Sponsored By
indiana Prairie Farmer Logo

Indiana FFA members win big at FPS soils judgingIndiana FFA members win big at FPS soils judging

Indiana students get a look at Illinois soils during the Farm Progress Show soils judging contest.

Tom J. Bechman

September 14, 2023

2 Min Read
 Two young ladies in a pit of soil as they take measurements
PRACTICE MAKES PERFECT: Contest organizers provided a practice pit at the Farm Progress Show so FFA judgers could get acclimated before judging the actual contest pits. Tom J. Bechman

The tradition of holding a soils judging contest at the Farm Progress Show continued in 2023. Some 50 FFA members from Indiana descended on the Decatur, Ill., show site to evaluate four contest pits plus a practice pit.

Jeff Smith, Decatur, retired advertising representative for Farm Progress, helped revive the contest at the 50th anniversary show near Henning, Ill., in 2003.

“They held soils judging contests at the first few shows when the Farm Progress Show began, and we wanted to bring it back to increase the educational value for FFA members who are interested in soils and attend the show,” Smith says. “We’ve held a contest every time the show has been held in Decatur, beginning in 2005.”

The 2023 edition featured the largest participation ever, with over 120 students competing from Indiana and Illinois combined. Sixteen schools fielded around 30 teams for the contest. Indiana FFA members competed against other Indiana FFA’ers, and Illinois students competed in the Illinois division.

Learning experience

Gary Steinhardt, Purdue Extension soils specialist and an Indiana Prairie Farmer-Purdue College of Agriculture Honorary Master Farmer, has headed up the team that selects and evaluates pits since 2003. This year, he was joined by Scott Wiesbrook, with the Illinois Natural History Survey; Randy Staley, an independent soil consultant, Clay City, Ind.; and Ron Wamsley, a former ag teacher and recently certified soil scientist, Rensselaer, Ind.

There are both timber and prairie soils located on the land included in the Farm Progress Show site at Decatur, Steinhardt explains. “This year, we really wanted to focus on more typical Illinois soils, and we were able to do so,” he says.

That doesn’t mean each pit had over a foot of black topsoil, Wiesbrook adds. He notes that one pit had 20 inches of black topsoil, but another pit in the same field only had 5 inches of black, prairie topsoil remaining. “You can get soil erosion in these locations, too,” he says. “That particular pit was moderately eroded.”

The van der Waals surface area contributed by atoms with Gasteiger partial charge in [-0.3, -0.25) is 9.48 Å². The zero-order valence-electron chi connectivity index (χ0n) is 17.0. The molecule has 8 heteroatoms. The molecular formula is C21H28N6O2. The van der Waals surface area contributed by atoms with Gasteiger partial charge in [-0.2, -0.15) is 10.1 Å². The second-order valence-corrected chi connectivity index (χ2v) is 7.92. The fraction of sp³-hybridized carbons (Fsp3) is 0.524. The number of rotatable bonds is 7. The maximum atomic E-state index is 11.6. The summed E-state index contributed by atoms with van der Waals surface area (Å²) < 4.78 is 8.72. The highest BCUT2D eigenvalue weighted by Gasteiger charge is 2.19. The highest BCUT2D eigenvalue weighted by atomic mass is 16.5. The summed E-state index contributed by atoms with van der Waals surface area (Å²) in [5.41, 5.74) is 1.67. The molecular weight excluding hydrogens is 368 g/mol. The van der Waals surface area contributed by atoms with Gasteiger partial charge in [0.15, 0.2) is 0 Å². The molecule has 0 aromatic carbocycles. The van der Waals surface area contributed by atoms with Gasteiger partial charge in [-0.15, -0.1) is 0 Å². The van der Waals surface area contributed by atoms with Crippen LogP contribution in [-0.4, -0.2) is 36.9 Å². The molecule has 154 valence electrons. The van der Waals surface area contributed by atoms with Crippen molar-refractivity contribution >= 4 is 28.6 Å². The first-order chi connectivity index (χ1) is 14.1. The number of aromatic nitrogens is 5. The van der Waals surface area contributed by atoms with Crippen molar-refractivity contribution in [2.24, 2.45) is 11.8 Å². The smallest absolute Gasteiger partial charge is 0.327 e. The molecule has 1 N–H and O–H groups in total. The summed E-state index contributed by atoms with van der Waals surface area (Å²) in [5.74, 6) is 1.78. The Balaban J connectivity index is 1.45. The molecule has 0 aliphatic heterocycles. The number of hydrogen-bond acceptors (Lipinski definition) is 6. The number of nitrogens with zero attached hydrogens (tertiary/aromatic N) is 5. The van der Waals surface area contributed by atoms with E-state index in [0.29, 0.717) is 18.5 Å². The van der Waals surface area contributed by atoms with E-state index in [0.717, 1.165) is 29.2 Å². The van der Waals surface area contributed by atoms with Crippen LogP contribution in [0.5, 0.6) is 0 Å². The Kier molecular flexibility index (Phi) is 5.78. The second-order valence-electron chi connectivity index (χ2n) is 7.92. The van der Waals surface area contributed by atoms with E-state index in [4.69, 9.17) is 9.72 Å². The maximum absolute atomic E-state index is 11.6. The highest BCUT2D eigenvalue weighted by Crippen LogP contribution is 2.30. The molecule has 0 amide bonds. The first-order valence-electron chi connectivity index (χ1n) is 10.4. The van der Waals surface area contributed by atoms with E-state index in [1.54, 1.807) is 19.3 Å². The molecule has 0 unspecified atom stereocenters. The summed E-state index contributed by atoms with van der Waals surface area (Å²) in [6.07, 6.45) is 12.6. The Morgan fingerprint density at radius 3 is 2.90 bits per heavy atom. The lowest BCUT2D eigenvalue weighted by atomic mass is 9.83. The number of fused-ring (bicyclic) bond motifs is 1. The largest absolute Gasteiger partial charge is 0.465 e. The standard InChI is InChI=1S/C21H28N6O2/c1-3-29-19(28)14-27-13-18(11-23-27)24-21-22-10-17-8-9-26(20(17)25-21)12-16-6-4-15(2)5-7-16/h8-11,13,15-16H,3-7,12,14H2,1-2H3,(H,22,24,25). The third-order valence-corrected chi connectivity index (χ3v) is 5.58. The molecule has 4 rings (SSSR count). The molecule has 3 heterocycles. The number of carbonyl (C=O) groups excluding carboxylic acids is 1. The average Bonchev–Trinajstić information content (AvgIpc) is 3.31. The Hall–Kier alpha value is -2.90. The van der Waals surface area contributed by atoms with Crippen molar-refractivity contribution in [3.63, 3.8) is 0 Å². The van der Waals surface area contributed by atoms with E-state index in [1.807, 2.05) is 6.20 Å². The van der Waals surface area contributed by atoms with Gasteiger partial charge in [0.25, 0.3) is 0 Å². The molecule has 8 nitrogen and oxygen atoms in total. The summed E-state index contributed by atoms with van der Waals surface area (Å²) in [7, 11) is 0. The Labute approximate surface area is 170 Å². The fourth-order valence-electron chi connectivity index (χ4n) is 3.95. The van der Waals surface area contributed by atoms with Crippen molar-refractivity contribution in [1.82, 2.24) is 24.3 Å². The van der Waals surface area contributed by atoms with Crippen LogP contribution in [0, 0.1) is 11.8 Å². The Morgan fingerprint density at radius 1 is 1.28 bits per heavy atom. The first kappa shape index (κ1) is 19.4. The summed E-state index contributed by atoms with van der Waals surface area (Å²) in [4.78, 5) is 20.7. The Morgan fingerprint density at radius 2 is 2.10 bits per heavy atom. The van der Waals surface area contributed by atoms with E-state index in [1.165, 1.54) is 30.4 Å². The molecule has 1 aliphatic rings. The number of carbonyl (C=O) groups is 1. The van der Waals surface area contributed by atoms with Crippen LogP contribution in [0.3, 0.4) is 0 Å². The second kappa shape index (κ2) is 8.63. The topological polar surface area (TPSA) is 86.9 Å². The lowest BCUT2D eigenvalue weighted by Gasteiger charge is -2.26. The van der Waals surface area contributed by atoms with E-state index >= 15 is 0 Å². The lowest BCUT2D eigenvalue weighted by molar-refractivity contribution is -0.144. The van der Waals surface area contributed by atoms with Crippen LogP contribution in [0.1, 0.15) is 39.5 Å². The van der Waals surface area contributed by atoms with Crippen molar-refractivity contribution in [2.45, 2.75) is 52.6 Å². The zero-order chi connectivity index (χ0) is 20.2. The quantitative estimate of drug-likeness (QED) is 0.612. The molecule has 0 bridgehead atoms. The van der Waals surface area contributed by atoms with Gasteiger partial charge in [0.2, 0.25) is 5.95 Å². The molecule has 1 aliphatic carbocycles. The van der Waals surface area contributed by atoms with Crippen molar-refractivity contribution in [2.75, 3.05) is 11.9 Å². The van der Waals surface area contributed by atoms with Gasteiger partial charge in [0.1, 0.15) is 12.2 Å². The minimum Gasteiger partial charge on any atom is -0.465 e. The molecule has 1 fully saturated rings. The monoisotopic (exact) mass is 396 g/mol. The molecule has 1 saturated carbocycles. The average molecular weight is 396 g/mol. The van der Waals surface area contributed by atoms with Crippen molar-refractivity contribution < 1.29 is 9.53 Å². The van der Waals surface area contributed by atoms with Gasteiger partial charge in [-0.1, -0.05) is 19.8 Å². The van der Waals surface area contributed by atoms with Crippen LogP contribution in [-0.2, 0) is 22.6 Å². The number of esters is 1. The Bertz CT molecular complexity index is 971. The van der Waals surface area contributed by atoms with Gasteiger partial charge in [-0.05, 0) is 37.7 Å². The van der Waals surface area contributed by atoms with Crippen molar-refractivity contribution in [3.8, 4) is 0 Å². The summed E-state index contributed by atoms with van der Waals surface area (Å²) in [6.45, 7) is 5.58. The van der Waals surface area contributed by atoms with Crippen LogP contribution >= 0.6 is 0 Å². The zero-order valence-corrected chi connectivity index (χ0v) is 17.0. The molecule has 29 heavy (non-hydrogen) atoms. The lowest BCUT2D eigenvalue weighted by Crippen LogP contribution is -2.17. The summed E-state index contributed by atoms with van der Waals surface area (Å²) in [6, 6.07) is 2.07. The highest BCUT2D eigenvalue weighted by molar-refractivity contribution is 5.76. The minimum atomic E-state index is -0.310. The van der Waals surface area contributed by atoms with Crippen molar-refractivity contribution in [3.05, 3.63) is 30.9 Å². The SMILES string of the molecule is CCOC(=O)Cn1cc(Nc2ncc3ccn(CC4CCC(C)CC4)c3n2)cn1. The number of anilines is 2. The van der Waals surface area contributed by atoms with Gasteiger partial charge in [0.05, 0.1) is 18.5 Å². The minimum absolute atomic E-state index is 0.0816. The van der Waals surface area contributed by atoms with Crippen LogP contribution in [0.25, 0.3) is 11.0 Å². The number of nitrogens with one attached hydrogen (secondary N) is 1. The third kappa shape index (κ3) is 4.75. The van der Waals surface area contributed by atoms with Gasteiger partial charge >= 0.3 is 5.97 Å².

The winners

Farm Credit Mid-America Services and Farm Credit Services of Illinois sponsored the contest, providing cash awards to the winners in each state. Indiana farmers are served by Farm Credit Mid-America, with Illinois farmers served by Farm Credit Services of Illinois.

Here are the team winners for the Indiana side of the contest:

  1. Southmont FFA, Crawfordsville, Advisor Gary Mosbaugh

  2. Southmont FFA Team 2

  3. Rossville FFA, Rossville, Advisor Brittany Need and assisted by Phil Carter

The top three individuals in the Indiana soils judging division at FPS also received cash awards from Farm Credit Mid-America. Here are the winners:

  1. Clair Simpson, Southmont FFA

  2. Cole Rhoads, Southmont FFA

  3. Kelsey Thompson, Southmont FFA

Thanks to both Farm Credit associations for sponsoring awards. Congratulations to everyone who competed and made the 2023 Farm Progress Show soils judging contest the largest contest yet.

Read more about:


About the Author(s)

Tom J. Bechman

Editor, Indiana Prairie Farmer, Farm Progress

Tom J. Bechman is editor of Indiana Prairie Farmer. He joined Farm Progress in 1981 as a field editor, first writing stories to help farmers adjust to a difficult harvest after a tough weather year. His goal today is the same — writing stories that help farmers adjust to a changing environment in a profitable manner.

Bechman knows about Indiana agriculture because he grew up on a small dairy farm and worked with young farmers as a vocational agriculture teacher and FFA advisor before joining Farm Progress. He works closely with Purdue University specialists, Indiana Farm Bureau and commodity groups to cover cutting-edge issues affecting farmers. He specializes in writing crop stories with a focus on obtaining the highest and most economical yields possible.

Tom and his wife, Carla, have four children: Allison, Ashley, Daniel and Kayla, plus eight grandchildren. They raise produce for the food pantry and house 4-H animals for the grandkids on their small acreage near Franklin, Ind.

Subscribe to receive top agriculture news
Be informed daily with these free e-newsletters

You May Also Like